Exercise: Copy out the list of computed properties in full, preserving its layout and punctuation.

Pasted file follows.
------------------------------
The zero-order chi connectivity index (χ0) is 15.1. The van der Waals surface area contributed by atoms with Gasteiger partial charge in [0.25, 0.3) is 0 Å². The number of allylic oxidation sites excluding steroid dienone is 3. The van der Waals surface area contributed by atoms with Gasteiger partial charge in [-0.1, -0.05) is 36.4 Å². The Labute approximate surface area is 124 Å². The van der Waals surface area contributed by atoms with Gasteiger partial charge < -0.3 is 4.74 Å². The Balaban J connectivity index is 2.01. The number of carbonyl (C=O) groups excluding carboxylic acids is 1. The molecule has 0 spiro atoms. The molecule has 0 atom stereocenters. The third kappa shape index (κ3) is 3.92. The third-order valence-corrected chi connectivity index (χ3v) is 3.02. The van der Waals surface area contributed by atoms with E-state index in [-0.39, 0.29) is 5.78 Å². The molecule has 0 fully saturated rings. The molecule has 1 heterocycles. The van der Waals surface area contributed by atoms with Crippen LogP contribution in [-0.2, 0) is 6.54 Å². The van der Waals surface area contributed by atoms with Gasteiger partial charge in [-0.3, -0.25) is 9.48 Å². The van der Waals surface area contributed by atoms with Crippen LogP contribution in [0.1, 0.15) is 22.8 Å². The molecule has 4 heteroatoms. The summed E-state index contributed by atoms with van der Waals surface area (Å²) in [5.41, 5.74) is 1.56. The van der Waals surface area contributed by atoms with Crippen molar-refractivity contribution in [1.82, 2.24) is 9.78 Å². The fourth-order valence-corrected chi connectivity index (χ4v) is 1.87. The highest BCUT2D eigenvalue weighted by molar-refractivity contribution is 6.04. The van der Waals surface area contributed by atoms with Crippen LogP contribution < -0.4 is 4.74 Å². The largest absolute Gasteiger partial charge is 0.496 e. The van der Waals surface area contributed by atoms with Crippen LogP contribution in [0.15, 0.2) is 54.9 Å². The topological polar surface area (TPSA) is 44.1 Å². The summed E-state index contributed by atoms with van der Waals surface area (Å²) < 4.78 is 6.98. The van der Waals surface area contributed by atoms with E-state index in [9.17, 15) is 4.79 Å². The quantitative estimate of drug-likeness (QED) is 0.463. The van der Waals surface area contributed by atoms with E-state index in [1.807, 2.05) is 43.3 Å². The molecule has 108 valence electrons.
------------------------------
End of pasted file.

The zero-order chi connectivity index (χ0) is 15.1. The van der Waals surface area contributed by atoms with Gasteiger partial charge in [0.25, 0.3) is 0 Å². The number of allylic oxidation sites excluding steroid dienone is 3. The van der Waals surface area contributed by atoms with Gasteiger partial charge in [-0.1, -0.05) is 36.4 Å². The Labute approximate surface area is 124 Å². The van der Waals surface area contributed by atoms with Gasteiger partial charge < -0.3 is 4.74 Å². The Balaban J connectivity index is 2.01. The number of carbonyl (C=O) groups excluding carboxylic acids is 1. The molecule has 0 spiro atoms. The molecule has 0 atom stereocenters. The third kappa shape index (κ3) is 3.92. The third-order valence-corrected chi connectivity index (χ3v) is 3.02. The van der Waals surface area contributed by atoms with E-state index in [-0.39, 0.29) is 5.78 Å². The molecule has 0 fully saturated rings. The molecule has 1 heterocycles. The van der Waals surface area contributed by atoms with Crippen LogP contribution in [-0.2, 0) is 6.54 Å². The van der Waals surface area contributed by atoms with Gasteiger partial charge in [-0.3, -0.25) is 9.48 Å². The van der Waals surface area contributed by atoms with Crippen LogP contribution in [0.1, 0.15) is 22.8 Å². The molecule has 4 heteroatoms. The summed E-state index contributed by atoms with van der Waals surface area (Å²) in [5.41, 5.74) is 1.56. The van der Waals surface area contributed by atoms with Crippen molar-refractivity contribution in [1.82, 2.24) is 9.78 Å². The fourth-order valence-corrected chi connectivity index (χ4v) is 1.87. The highest BCUT2D eigenvalue weighted by molar-refractivity contribution is 6.04. The van der Waals surface area contributed by atoms with Crippen LogP contribution < -0.4 is 4.74 Å². The largest absolute Gasteiger partial charge is 0.496 e. The van der Waals surface area contributed by atoms with Crippen LogP contribution in [0.15, 0.2) is 54.9 Å². The topological polar surface area (TPSA) is 44.1 Å². The summed E-state index contributed by atoms with van der Waals surface area (Å²) < 4.78 is 6.98. The van der Waals surface area contributed by atoms with E-state index in [9.17, 15) is 4.79 Å². The quantitative estimate of drug-likeness (QED) is 0.463. The van der Waals surface area contributed by atoms with E-state index in [1.807, 2.05) is 43.3 Å². The molecule has 108 valence electrons.